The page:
My Winding Path to a Career in Product Design — From Fashion Apparel to User Experience
There are plenty of stories out there about how people have recently made the pivot to User Experience Design these days. I figure I might as well talk about mine. All in all, the change made a lot of sense after I looked deeper into the series of events that led me to the path I find myself on today.
Design: A Life-Long Passion
For as long as I can remember, I have been designing and making things. It’s cliche to say so, but I feel like I picked up a pencil and paper before I could even form spoken sentences. Many more mediums followed, crayons, markers, paints, pens, you name it.
Soon that evolved into crafting physical and tangible things, like dollhouses out of shoeboxes, making clothing for my dolls and toys, and even needle-crafting apparel and accessories for myself, friends, and family. I even had a few short-lived business ventures surrounding a few of my crafts. I learned these skills from those who came before me, primarily my father and aunties.
When I was in my teen years, being immersed in the world of the internet for several years, I discovered “web design” — not that I knew that term at the time. It started with Myspace and RSS Blogs, where I realized I could manipulate the code to achieve my desired profile and feed layouts. It was completely serendipitous, and if you told me then that I could make a career out of designing for the web, I would have never believed you.
I spent hours and hours crafting my layouts to perfection, then redoing them all over again a week later in a completely different theme. I often did them for friends too in exchange for snacks or personal favors. I got really good at it too, however, when Myspace and RSS Blogs fell off due to the emergence of other social media such as Facebook, Tumblr, and Instagram, I lost interest in place of other creative passions.
I decided I wanted to be a Fashion Designer.
Zeroing in on Fashion
I’ve been doing fashion design work the longest of any other design discipline, my interest in it blossoming at age twelve. I went to High School for it (High School of Fashion Industries in New York City,) did four years of college (attending Fashion Institute of Technology,) and had a full-time career in Children’s Apparel for nearly a decade thereafter.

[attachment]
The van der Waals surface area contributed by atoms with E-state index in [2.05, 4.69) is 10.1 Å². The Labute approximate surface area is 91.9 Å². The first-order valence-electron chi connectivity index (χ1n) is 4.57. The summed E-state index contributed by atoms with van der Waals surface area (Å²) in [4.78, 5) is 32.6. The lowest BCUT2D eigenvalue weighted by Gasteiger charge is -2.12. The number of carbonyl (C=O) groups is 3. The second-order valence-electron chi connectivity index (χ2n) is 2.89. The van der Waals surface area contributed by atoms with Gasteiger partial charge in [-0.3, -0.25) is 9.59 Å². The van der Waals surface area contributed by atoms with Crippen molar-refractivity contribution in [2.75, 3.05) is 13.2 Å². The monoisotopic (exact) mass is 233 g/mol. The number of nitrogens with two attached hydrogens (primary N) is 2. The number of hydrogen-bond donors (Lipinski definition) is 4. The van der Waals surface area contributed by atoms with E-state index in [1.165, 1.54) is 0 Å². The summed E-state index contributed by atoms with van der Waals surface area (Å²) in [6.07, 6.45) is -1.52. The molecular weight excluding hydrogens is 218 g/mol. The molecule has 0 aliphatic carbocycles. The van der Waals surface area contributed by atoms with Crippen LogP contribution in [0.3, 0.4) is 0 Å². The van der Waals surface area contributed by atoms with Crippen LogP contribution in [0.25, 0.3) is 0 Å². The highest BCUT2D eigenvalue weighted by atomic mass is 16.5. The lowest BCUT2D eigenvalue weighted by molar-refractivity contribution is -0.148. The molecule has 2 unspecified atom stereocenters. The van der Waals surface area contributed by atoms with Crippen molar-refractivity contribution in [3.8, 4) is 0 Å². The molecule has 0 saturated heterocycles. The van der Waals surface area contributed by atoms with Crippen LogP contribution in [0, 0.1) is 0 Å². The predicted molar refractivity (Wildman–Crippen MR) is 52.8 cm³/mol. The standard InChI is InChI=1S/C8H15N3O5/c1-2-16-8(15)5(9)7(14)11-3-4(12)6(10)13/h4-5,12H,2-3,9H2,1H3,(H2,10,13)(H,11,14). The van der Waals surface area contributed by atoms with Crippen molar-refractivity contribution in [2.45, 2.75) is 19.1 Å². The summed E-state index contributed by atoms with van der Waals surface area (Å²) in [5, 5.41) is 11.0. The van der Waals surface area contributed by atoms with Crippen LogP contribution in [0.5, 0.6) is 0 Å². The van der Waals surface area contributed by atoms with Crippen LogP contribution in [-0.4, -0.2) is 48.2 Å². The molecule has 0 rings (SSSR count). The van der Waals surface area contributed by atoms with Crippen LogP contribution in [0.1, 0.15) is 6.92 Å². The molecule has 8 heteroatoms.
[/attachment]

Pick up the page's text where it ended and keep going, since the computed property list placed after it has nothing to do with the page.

Even now, I still manage my own apparel side hustle, a brand called Lilith et Adalia.
So let me emphasize that my passion for fashion has not subsided in the least, and there is so much that I’ve learned from it over these many years.
There is nothing more exciting during the design process than the ideation phase. In fashion, it was no different. I felt so much elation from picking themes and colors, deciding on fabrications, as well as sketching and illustrating. This process varies depending on whether I’m working on a personal project, working at a company, or doing client work.
Personal projects are the most freeing of them all because it’s up to me to decide what is best, but you learn the most when working alongside others with constraints and limitations.
My immersion into the fashion world was longstanding, with many bumps and bruises inflicted on me along the way. The industry itself has many flaws, which I won’t be diving into too much detail at this particular time, but those flaws were a major reason for which I actively sought out other opportunities to flex my design acumen through different means.
A Foray into User Experience Design
It was 2018 when I first heard the term “User Experience.” I knew someone who was trying to get into it, but they ultimately lost interest. My curiosity however was piqued, and at the beginning of 2019, as my full-time career in fashion began to become more and more unfulfilling, I decided I was going to learn what this “UX thing” was all about.
It didn’t take me long to fall into the rabbit hole. I found YouTubers giving explainers, doing user interface tutorials using tools I had never heard of before (the only digital design tools I used for my work were Adobe Illustrator and Photoshop up to that point,) and began reading a ton of articles about it all over the web.
At the end of 2019, I began attending meetups and info sessions (then in-person) on the topic of UX Design, and before you know it, I decided that this was the right career pivot for me.
Diving into the Deep End
I began comparing courses, classes, and bootcamps for price, time, and commitment. Ultimately I left my fashion job and I ended up attending CUNY TechWorks in Brooklyn, NY at the beginning of 2020.